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The Hubble telescope confirms the largest comet nucleus ever seen by astronomers

Space Telescope Science Institute, Macau University of Science and Technology
NASA, ESA, Man-To Hui (Macau Uni
These images show how comet C/2014 UN271's nucleus was isolated from a shell of dust and gas (a coma) surrounding the solid nucleus. At left is a photo of the comet taken by the Hubble telescope on Jan. 8. A model of the coma (middle) was obtained by fitting the surface brightness profile assembled from the left image. This permitted the coma to be subtracted, revealing the nucleus's pointy glow.

NASA's Hubble Space Telescope has confirmed the largest icy comet nucleus ever seen by scientists. The nucleus of comet C/2014 UN271 (Bernardinelli-Bernstein) is about 80 miles in diameter, which is larger than the state of Rhode Island, NASA says.

The comet's nucleus is about 50 times larger than that of most comets, and its mass is estimated to be a gigantic 500 trillion tons.

"This comet is literally the tip of the iceberg for many thousands of comets that are too faint to see in the more distant parts of the solar system," David Jewitt, a professor of planetary science and astronomy at the University of California, Los Angeles, said in a statement.

"We've always suspected this comet had to be big because it is so bright at such a large distance. Now we confirm it is," Jewitt added.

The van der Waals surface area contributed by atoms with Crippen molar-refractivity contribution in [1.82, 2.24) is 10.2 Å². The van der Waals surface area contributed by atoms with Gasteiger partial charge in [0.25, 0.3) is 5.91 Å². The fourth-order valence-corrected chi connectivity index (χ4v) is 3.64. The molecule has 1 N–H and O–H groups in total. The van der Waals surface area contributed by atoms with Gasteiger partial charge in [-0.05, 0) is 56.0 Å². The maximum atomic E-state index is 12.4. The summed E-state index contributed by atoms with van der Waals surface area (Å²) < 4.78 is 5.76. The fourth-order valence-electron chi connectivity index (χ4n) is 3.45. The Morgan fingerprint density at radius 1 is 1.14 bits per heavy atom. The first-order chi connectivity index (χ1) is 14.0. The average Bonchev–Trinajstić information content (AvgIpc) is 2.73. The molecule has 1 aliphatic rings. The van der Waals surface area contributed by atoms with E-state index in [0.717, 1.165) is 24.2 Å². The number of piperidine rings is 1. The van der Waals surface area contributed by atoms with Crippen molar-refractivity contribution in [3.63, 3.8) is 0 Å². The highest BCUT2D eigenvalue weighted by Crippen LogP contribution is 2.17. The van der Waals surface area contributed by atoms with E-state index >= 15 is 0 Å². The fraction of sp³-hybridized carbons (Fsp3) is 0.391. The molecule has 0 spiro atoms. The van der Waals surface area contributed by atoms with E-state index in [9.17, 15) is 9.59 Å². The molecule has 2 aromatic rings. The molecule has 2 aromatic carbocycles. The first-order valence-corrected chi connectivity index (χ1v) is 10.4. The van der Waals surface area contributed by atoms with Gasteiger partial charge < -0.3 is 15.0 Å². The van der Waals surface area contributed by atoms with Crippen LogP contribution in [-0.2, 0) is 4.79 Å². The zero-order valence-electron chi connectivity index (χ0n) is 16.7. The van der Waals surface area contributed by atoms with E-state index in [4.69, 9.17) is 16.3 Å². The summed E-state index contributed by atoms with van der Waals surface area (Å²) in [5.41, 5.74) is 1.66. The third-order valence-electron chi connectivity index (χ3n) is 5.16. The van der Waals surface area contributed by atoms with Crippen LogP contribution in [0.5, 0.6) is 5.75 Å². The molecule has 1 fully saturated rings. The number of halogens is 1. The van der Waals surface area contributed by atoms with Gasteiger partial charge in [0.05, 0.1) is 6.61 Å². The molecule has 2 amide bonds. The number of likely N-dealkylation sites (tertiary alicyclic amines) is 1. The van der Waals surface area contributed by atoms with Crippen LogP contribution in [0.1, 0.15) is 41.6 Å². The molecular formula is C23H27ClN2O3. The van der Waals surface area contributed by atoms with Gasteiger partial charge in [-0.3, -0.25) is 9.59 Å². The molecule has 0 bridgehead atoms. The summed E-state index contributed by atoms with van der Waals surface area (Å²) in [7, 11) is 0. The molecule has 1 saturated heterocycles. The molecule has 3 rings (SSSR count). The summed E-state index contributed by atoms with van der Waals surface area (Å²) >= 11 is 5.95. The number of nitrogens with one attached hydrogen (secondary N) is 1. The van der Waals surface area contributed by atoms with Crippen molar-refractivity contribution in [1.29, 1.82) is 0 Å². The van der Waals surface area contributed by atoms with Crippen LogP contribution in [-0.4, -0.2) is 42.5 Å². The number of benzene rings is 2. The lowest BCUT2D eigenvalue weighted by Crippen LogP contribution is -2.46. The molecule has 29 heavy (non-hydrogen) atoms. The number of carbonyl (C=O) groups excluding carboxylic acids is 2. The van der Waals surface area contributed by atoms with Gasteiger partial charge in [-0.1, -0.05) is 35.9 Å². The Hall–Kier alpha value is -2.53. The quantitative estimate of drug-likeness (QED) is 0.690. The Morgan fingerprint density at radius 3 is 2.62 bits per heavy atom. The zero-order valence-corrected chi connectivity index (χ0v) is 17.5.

Comet C/2014 UN271 was discovered by astronomers Pedro Bernardinelli and Gary Bernstein using archival images from the Cerro Tololo Inter-American Observatory in Chile. The comet has been observed since 2010, when it was 3 billion miles away from the sun, and has been studied since then.

NASA says there was a challenge in measuring the comet's nucleus because it was too far away for the Hubble telescope to determine its size. Instead, scientists had to make a computer model that was adjusted to fit the images of the comet's bright light that they got from the telescope's data.

Despite traveling at 22,000 mph, the massive comet is still coming from the edge of the solar system. But NASA assures us that it will never get closer than 1 billion miles away from the sun — and even then, that won't be until 2031.

The previous record-holder for largest comet nucleus was discovered in 2002. Comet C/2002 VQ94 was approximately 60 miles across.
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